Youth Suicide Risk and Sexual Orientation
Rutter, Philip A., Soucar, Emil, Adolescence
Smith and Crawford (1986) studied suicide intent among 313 Midwestern high school students. Of the 62% who reported some degree of suicidal ideation or intent, 8.4% had actually made an attempt. Given the nonclinical sample, this percentage is alarmingly high.
Neiger and Hopkins (1988) explored the relationship between demographics, etiology, and adolescent suicide. They found that depression, low self-esteem, self-dislike, and self-criticism were important predictors of suicidal ideation. Indicators of actual suicidal intent included previous suicide attempts, frequent discussion of death, making plans for death, purchasing or carrying deadly weapons, and certain criminal behavior. Finally, suicidal teenagers also reported external concerns: family violence, loss of a parent through divorce or death, and history of parents or siblings who had either attempted or committed suicide.
Brent and colleagues (1993) studied completed youth suicides by comparing victims with a history of previous psychiatric disturbances to those without such history. Although the latter group had fewer of the personal and familial risk factors associated with completed suicide, they nonetheless exhibited higher rates of familial psychiatric disorder, past suicidal ideation or behavior, legal or disciplinary problems in the past year, and loaded firearms in the home.
According to research conducted in the past two decades, sexual minority youth (gay, lesbian, and bisexual) exhibit more suicidal ideation than do their heterosexual peers. Estimated rates of suicidal ideation range from 50% to 70%, and actual suicide attempt rates range from 30% (Gibson, 1989) to 42% (D'Augelli & Hershberger, 1993), or three times that of heterosexual youth (D'Augelli & Hershberger, 1995; Rotheram-Borus, Reid, Rosario, Van Rossen, & Gillis, 1995). For racial minorities who are also gay or lesbian (Smith & Crawford, 1986), rates of suicidal activity are suspected to be even higher, and may reflect prejudice toward both sexual orientation and race. The youth in these studies were seeking assistance from community mental health centers or refuge at shelters, and they typically exhibit greater pathology than the mainstream gay, lesbian, or bisexual youth, an issue that may present a confound (Savin-Williams, 1990).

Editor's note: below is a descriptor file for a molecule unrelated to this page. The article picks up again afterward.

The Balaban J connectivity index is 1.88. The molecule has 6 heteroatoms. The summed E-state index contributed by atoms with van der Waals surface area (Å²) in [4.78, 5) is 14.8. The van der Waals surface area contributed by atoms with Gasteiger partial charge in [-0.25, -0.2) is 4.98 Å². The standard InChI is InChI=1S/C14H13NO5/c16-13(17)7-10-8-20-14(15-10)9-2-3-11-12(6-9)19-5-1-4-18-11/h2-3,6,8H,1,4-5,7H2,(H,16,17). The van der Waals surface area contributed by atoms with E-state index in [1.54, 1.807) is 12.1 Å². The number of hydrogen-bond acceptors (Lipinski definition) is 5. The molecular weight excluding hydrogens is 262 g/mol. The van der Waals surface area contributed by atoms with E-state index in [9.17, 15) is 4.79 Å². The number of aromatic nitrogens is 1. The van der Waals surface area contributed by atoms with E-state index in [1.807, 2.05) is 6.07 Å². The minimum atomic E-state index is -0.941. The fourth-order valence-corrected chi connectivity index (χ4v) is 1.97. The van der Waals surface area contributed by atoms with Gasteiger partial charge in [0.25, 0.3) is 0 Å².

Furthermore, studies assessing suicide risk among youth have not included the full spectrum of sexual orientation. Several researchers suggest that bisexual and questioning youth may be at higher risk for suicidal behavior than self-identified homosexual youth (D'Augelli & Hershberger, 1993; D'Augelli, Hershberger, & Pilkington, 1996; Rotheram-Borus, Piacentini, Miller, Graae, & Castro-Blanco, 1994).
The literature on adolescent suicide has increased with the increase in suicidal behaviors, particularly among certain adolescent groups where suicidal ideation and behavior are higher. However, the predictive validity of suicide assessments has received mixed reviews. Several instruments display a high false positive rate, that is, overpredicting suicide risk (Muehrer, 1995). Because previous suicide attempters are at greatest risk for suicidal behavior, assessments are needed that not only produce lower false positive rates, but also identify those who have made attempts or have a suicide plan. This group can then be targeted for prevention and intervention efforts.
Another limitation of adolescent suicide research is that suicidal behavior and suicidal ideation are different constructs (Muehrer, 1995), and cross-study comparison of youth who experience fleeting thoughts of suicide with those who have actually made a suicide attempt and have been hospitalized is problematic. Thus, assessment of youth suicide risk should include the full range of suicide risk: low risk (fleeting suicidal ideation with no plan) to high risk (suicide plan, selection of lethal method, and previous attempt history).